On The World Stage

Medical Fortune Telling

Dim natural light streamed into the room, where a hospital bed stretched nearly the length of one wall. A monk, two translators and four of my fellow correspondents crowded around me as a Taoist doctor rattled off my diagnosis.

“Cancer...

“No, breast disease...

“No, not now. In the future. Maybe.”

I panicked, searching the eyes of each person in the room for reassurance. Nothing. My colleagues looked glad they were not in my position.

“This isn’t China”

“Howdy y’all,” our waiter exclaimed as he walked up to our table at Tim’s Barbeque.

His thinly veiled Chinese accent was the only thing that set him apart from the Texas-bred waiters I’d had in Austin just a week earlier, and the walls were decked out in familiar Americana. I ordered a quesadilla, and from the middle of Silk Street in downtown Beijing, I was momentarily transported back home.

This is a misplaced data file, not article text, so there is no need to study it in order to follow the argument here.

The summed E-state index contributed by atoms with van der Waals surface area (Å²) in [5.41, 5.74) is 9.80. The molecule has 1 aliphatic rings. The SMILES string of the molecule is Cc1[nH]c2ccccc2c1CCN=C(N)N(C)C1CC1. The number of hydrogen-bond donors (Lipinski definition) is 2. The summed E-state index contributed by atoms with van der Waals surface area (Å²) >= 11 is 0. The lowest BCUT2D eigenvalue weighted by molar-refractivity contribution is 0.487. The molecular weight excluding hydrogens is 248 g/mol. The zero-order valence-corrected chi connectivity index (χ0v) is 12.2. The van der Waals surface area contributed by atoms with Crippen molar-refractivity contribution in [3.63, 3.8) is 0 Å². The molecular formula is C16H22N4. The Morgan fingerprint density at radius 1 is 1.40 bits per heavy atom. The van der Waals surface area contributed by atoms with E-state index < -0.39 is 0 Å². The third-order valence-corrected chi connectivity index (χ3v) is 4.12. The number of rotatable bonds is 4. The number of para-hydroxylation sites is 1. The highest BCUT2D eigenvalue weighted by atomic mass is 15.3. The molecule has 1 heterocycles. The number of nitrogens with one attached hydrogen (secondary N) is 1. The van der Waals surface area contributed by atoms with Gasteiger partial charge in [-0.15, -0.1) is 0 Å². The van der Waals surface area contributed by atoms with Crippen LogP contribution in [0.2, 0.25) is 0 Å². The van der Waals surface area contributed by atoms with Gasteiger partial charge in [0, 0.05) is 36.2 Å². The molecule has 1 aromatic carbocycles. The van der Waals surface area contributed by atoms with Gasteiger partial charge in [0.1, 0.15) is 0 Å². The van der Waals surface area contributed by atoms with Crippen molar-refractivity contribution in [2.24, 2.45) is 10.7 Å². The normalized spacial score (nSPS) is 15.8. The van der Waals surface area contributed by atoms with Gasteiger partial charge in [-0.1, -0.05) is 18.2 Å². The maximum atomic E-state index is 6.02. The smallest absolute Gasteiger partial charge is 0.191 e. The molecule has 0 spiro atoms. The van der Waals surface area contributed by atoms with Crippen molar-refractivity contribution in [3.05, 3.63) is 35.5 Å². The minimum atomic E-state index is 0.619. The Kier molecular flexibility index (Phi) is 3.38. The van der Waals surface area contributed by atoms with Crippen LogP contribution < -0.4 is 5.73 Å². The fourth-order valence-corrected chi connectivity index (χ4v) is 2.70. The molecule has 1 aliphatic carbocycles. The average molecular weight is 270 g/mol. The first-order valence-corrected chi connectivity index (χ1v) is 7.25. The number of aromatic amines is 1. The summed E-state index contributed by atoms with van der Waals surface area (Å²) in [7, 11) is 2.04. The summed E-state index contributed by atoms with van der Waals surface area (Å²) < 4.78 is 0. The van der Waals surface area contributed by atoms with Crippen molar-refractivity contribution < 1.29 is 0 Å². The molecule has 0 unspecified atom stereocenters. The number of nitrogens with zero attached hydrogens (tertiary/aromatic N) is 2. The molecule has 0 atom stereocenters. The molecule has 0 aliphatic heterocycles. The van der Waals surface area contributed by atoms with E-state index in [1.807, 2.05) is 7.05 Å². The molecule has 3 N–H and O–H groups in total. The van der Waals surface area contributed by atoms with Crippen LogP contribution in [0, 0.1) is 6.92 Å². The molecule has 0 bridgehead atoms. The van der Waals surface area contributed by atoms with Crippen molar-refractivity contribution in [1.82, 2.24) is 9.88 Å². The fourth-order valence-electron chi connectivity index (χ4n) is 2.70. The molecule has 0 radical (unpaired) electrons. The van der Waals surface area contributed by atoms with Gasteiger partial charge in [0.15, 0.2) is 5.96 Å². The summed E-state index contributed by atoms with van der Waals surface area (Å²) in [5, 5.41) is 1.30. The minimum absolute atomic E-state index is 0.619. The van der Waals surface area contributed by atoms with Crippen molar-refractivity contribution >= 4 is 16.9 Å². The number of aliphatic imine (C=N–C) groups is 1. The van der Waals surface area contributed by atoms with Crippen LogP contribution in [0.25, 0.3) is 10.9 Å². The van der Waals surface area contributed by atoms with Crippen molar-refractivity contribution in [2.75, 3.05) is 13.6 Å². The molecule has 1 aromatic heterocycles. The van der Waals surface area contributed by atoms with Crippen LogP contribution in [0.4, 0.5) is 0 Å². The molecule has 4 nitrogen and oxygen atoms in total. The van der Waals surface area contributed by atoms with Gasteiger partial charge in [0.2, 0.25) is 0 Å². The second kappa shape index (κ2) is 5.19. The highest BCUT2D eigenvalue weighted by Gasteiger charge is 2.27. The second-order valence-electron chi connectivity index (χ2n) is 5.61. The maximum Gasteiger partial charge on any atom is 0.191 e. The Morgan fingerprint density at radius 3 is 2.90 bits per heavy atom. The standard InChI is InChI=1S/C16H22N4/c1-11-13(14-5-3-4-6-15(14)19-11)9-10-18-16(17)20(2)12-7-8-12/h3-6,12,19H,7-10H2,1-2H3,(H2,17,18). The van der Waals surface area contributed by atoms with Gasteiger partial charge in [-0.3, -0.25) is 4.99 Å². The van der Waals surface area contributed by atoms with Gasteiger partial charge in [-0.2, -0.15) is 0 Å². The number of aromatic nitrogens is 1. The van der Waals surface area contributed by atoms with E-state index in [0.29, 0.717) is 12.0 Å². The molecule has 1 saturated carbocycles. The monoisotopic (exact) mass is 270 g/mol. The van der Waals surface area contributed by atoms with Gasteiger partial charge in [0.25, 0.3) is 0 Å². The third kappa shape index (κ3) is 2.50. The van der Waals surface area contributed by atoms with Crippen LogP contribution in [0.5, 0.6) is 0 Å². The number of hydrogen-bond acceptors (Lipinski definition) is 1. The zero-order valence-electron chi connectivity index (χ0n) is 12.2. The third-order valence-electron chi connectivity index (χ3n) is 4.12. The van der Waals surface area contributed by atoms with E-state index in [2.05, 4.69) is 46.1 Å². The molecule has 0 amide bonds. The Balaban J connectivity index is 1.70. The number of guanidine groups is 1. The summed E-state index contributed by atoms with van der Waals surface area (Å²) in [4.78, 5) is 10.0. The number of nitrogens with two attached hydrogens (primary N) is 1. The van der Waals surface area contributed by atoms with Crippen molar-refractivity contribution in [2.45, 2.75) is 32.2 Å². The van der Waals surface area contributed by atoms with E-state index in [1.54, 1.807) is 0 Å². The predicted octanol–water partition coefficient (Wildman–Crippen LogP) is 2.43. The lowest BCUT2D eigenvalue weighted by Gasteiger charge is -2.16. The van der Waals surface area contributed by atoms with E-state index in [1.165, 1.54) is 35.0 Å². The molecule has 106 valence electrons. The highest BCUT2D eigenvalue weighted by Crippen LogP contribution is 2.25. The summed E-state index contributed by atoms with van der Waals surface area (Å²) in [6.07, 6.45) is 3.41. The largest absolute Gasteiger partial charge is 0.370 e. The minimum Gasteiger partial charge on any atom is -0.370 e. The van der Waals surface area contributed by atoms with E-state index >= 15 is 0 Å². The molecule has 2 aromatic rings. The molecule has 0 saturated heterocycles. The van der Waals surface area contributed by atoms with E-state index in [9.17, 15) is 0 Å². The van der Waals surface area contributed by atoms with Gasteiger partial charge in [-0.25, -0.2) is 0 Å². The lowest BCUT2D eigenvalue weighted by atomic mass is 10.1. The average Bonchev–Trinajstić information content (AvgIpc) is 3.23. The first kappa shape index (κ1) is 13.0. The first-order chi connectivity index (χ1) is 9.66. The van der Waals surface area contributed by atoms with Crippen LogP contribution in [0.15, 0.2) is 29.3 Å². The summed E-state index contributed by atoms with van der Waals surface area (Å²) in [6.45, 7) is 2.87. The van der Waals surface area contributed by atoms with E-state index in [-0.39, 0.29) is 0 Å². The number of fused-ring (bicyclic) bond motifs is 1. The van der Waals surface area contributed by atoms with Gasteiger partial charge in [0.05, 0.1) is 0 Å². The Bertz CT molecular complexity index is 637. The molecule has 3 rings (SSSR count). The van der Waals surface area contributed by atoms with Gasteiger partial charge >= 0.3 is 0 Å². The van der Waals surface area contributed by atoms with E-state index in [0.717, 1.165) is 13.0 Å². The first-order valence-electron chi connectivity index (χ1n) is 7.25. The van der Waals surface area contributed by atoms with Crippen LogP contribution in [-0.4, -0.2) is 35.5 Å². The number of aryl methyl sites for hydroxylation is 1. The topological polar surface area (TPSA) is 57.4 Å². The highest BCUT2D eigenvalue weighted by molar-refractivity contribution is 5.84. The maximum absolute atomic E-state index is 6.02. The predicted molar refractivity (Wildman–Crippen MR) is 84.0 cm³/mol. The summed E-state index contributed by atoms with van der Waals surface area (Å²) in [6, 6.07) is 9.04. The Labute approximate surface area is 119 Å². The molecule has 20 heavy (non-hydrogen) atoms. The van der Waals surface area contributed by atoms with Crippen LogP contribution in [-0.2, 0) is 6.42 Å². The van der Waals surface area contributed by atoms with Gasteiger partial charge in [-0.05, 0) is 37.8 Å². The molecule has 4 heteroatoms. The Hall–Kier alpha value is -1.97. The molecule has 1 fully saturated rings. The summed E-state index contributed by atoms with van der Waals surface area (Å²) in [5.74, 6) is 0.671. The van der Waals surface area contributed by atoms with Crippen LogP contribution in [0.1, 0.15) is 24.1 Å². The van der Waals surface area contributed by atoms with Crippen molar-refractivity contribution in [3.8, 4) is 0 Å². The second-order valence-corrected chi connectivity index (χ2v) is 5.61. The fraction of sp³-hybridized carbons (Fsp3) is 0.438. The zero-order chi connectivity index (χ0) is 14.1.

Lost in Translation

Our team toured the hutongs of Beijing Friday morning. Hutongs are narrow alleyways unique to the streets of this city, built by the Mongols during the Yuan dynasty 700 years ago. Part of the experience included visiting a household in one of the neighborhoods. Our hosts, Mr. and Mrs. Chen, were in their early seventies. Retired government workers, they were eager to share their home and viewpoints with us (although cynics questioned how much of that alacrity might have been influenced by a possible arrangement with the tour organizer).

 

Web Startups and the Wudaokou Power Breakfast

This morning I took a cab and, thanks to intense road construction, walked the last five blocks, out to Beijing’s hopping Wudaokou district, home to more techie types than anywhere else I’ve seen in Beijing. Entering through a cozy bookstore as it opened for the day, I climbed a flight of stairs up to Lush, an international student hangout—with pancakes and great coffee, at last—to meet Calvin Chin, the guy behind the Web startup Qifang.cn.

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